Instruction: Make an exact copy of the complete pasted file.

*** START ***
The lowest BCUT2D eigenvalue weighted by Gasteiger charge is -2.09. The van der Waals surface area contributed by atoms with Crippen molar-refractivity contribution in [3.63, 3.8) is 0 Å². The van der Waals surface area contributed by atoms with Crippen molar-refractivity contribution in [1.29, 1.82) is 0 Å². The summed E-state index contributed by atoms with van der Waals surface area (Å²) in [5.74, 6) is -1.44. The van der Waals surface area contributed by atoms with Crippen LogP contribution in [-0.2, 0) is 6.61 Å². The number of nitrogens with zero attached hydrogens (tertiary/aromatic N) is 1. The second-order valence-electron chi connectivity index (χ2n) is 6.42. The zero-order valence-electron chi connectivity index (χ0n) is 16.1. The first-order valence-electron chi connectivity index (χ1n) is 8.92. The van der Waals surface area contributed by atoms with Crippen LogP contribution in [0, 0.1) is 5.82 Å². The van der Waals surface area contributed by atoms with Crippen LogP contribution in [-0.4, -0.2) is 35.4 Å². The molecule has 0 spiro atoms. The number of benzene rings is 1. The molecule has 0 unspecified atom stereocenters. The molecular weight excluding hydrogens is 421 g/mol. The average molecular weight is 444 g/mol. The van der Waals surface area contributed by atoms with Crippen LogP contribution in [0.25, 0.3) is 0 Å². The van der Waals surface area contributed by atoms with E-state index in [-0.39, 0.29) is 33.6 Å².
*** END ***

The lowest BCUT2D eigenvalue weighted by Gasteiger charge is -2.09. The van der Waals surface area contributed by atoms with Crippen molar-refractivity contribution in [3.63, 3.8) is 0 Å². The van der Waals surface area contributed by atoms with Crippen molar-refractivity contribution in [1.29, 1.82) is 0 Å². The summed E-state index contributed by atoms with van der Waals surface area (Å²) in [5.74, 6) is -1.44. The van der Waals surface area contributed by atoms with Crippen LogP contribution in [-0.2, 0) is 6.61 Å². The number of nitrogens with zero attached hydrogens (tertiary/aromatic N) is 1. The second-order valence-electron chi connectivity index (χ2n) is 6.42. The zero-order valence-electron chi connectivity index (χ0n) is 16.1. The first-order valence-electron chi connectivity index (χ1n) is 8.92. The van der Waals surface area contributed by atoms with Crippen LogP contribution in [0, 0.1) is 5.82 Å². The van der Waals surface area contributed by atoms with Crippen LogP contribution in [-0.4, -0.2) is 35.4 Å². The molecule has 0 spiro atoms. The number of benzene rings is 1. The molecule has 0 unspecified atom stereocenters. The molecular weight excluding hydrogens is 421 g/mol. The average molecular weight is 444 g/mol. The van der Waals surface area contributed by atoms with Crippen LogP contribution in [0.25, 0.3) is 0 Å². The van der Waals surface area contributed by atoms with E-state index in [-0.39, 0.29) is 33.6 Å².